Amy Pickles /0

    • conference
    • On Coloniality Chloë Janssens, Amy Pickles and Túlio Rosa
      18 October 2021
      posted by: Sina Seifee
    • KBK Brussels
    • On Coloniality
      Date: 10-13th of November 2021
      Location: KBK Brussels, Boulevard d'Ypres 20, Sainte Catherine, Brussels
      ‘On Coloniality’ is a proposition by a.pass participants Chloë Janssens, Amy Pickles and Túlio Rosa of a temporary context for collective study. Through different artistic and theoretical speculations we will study coloniality and its manifold dimensions.
      Our understanding of coloniality departs from ideas developed first by Peruvian sociologist Anibal Quijano, and later expanded by many others, such as the semiotician Walter Mignolo and feminist philosopher Maria Lugones. Coloniality is an idea that points to the modes of organisation of power in so-called colonized territories, and how this extends out into supposedly postcolonial states. It differentiates colonialism, as a historical process, from its legacies. We have been thinking about ways to describe how the colonial rationale is at the very basis of our modes of social and political organisation, how those supposed histories have collapsed into, resonate with, and form our present.

      There is a shared desire between the three of us to learn how to articulate coloniality through artistic practices. Our collaboration has grown out of our individual motivations to discuss and re-narrate the colonial practices of the countries where we were born -  Belgium, Brazil, UK - and challenge the dominant narratives that compose these histories.
      We are drawing connections between different times and locations by following closely methods of appropriation and extraction of land, resources, labour and data. Through different artistic practices we want to draw parallels, observe symmetries and find correlations across colonialism as it exists across all aspects of our lives; institutionally, economically, in corporations, governance, everyday structures of living and our bodies.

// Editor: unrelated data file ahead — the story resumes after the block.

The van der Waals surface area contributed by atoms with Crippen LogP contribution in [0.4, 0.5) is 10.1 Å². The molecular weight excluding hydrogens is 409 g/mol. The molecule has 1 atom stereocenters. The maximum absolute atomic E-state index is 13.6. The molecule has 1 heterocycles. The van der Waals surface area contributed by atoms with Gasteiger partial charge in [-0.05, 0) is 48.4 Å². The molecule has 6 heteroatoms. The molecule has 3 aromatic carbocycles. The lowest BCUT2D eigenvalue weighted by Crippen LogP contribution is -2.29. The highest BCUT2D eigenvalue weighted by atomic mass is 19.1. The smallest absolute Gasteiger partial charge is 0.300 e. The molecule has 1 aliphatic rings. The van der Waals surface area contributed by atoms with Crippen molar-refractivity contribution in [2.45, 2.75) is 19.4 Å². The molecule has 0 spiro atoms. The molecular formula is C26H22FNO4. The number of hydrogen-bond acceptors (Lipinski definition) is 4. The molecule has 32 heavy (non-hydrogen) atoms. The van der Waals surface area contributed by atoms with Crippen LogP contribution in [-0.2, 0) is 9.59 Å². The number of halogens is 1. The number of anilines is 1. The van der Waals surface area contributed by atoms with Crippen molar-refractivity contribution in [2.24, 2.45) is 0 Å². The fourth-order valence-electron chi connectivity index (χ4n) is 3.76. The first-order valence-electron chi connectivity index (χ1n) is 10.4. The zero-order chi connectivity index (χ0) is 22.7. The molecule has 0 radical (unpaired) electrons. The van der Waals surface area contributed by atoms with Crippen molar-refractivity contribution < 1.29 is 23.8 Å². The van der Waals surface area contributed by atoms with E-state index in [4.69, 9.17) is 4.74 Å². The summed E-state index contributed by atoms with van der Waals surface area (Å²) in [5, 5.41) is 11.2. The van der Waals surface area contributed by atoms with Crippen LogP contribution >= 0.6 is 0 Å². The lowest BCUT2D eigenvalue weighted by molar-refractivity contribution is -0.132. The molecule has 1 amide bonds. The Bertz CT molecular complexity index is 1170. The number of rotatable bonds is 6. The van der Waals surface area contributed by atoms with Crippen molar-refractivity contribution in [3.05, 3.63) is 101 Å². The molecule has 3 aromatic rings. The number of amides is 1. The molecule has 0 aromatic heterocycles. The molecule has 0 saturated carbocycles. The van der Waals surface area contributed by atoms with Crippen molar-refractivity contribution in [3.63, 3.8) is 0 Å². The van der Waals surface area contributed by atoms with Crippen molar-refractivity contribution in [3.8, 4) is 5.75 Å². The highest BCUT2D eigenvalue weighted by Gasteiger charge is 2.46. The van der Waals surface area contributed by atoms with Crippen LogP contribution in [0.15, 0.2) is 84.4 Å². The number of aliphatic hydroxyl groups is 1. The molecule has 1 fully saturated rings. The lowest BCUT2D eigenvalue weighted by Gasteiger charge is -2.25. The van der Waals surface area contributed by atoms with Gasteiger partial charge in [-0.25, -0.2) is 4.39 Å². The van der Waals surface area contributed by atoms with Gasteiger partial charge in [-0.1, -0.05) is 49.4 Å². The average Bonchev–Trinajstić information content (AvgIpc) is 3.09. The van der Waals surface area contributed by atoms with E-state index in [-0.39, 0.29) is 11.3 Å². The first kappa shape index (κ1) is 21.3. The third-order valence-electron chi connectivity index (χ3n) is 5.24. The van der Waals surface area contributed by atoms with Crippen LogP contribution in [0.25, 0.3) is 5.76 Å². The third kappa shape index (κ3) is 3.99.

‘On Coloniality’ will be hosted in KBK, an alternative space near Saint Cathrine, in Brussels. It is a porous programme open to the public. An exhibition will host the programme that consists of reading and listening sessions, screenings, a performance, workshops, public conversations and discussions.
      The full programme can be downloaded here:
      Public Programme
      Day 1: Wednesday November 10th, Positioning ourselves.
      11-13h: Visit to the Institute of Colonial Culture
      15h: Presentation of the programme
      16h: Presentation of the publication: Who’s still doing minimal design? A conversation between Nontsikelelo Mutiti and Chloe Janssens
      17h-18:30h: Helena Vieira [Listening Session]
      18:30h: Open conversation
      Day 2: Thursday November 11th, Accountability, Extraction and Ownership
      11-13h: Elodie Mugrefya [workshop]
      15h: Presentation Vermeir & Heiremans
      15:45: Presentation Line Algoed
      16:30: Open conversation with Vermeir & Heiremans and Line Algoed
      19h-21h: Juan Pablo Pacheco Bejarano [workshop]
      Day 3: Friday November 12th, Counter Narratives and Remembering Otherwise
      11h-13h: Visit Art and History Museum and reading of 'Curar o Mundo', by Glicéria Tupinambá
      14h: Presentation Sami Hammana
      14:45h: Presentation Satch Hoyt
      15:30h: Open conversation with Sami Hammana and Satch Hoyt
      20 - 22:30h: Arquivo Atlântico Film screenings at Pianofabriek: Rue du Fort 35, 1060 Saint Gilles, Brussels
      Day 4: Saturday November 13th, Alternative Relatings to (and through) identity, borders and knowledge redistribution
      11h-14h: WORKNOT! X Sarmad [workshop]
      15h: Presentation Daniela Ortiz
      15:45h: Presentation Saddie Choua